Moving to Davidge’s last set of compositions, “Push Through” is another piece inspired by the original Halo, taking an inspired page out of “The Long Run” from Marty O’Donnell’s playbook. The militaristic drum patterns and suspenseful brass and string movements make for a real good time, blasting the hell out of your enemies in a Scorpion tank as you push your way up the hill. “Convoy”, as its name suggests, is featured when the player and an entire legion of troops force rival factions aside in order to get from point A to point B. To be honest with you, I feel like this track’s pacing represents more of a leisurely cruse down the local beach esplanade than a convoy rolling down the mountainside. However, I do like the ostinato strings in conjunction with the leisurely, walking-pace beat.
The final Davidge piece before Jinnouchi’s brief reintroduction is “To Galaxy (Extended)”. Now, for those of you who went out and bought the physical release of the Halo 4 Original Soundtrack Volume 1, “To Galaxy (Extended)” appeared as a downloadable extra track along with “Armour” and “Foreshadow” (and, if you purchased the Limited Edition version of the soundtrack, “Desecration”). Now, somewhat oddly, this particular iteration decides to pick up where the bonus incarnation left off. It starts off rather nicely with the familiar “To Galaxy” motif that we all know and love, but then it shifts down several keys and gets darker and edgier until the 4:08-4:36 mark, where it gets suitably heroic and upbeat thanks to some Back to the Future-inspired melodic lines on brass and countermelody on strings in a sort of “call and response” type structure.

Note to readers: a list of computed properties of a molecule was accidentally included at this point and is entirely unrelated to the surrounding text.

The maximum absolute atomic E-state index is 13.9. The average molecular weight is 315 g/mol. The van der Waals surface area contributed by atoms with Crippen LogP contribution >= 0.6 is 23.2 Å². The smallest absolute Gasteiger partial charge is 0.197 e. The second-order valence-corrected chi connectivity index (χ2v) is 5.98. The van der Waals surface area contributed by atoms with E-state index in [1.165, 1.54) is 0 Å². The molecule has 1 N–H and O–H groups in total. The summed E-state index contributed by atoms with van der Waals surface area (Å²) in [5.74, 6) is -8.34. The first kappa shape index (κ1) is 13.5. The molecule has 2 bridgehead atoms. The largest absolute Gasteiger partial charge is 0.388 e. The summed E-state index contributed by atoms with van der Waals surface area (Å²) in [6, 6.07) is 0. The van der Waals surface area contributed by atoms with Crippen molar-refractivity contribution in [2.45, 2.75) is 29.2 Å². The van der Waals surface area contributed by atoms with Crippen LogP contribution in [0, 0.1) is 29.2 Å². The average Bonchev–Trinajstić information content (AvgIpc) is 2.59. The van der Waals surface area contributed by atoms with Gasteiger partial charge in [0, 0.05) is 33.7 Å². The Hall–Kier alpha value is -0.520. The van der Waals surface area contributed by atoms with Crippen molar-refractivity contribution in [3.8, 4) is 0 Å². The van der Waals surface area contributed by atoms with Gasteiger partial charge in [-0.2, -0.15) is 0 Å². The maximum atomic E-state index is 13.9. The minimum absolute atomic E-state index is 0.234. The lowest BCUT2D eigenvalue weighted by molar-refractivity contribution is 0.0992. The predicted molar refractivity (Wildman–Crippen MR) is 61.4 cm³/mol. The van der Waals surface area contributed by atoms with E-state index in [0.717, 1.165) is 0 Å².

Kazuma Jinnouchi temporarily steps out of the shadows to produce “Lasky’s Theme”. Beginning with some O’Donnell-like ambient build up, we get a rather mournful, but heroic melody on brass, akin to Stephen Rippy’s “Spirit of Fire” theme from Halo Wars, followed by some short, sweet electric guitar swells, ending a few notes that resemble a part of “In Amber Clad” from Halo 2. The leading instruments now move into a higher register and crescendo strongly to evoke a sense of hope to overcome a powerful foe. The song now moves back down into its original key with a full-on orchestral company backing up the leading lines, complete with a big belting choir.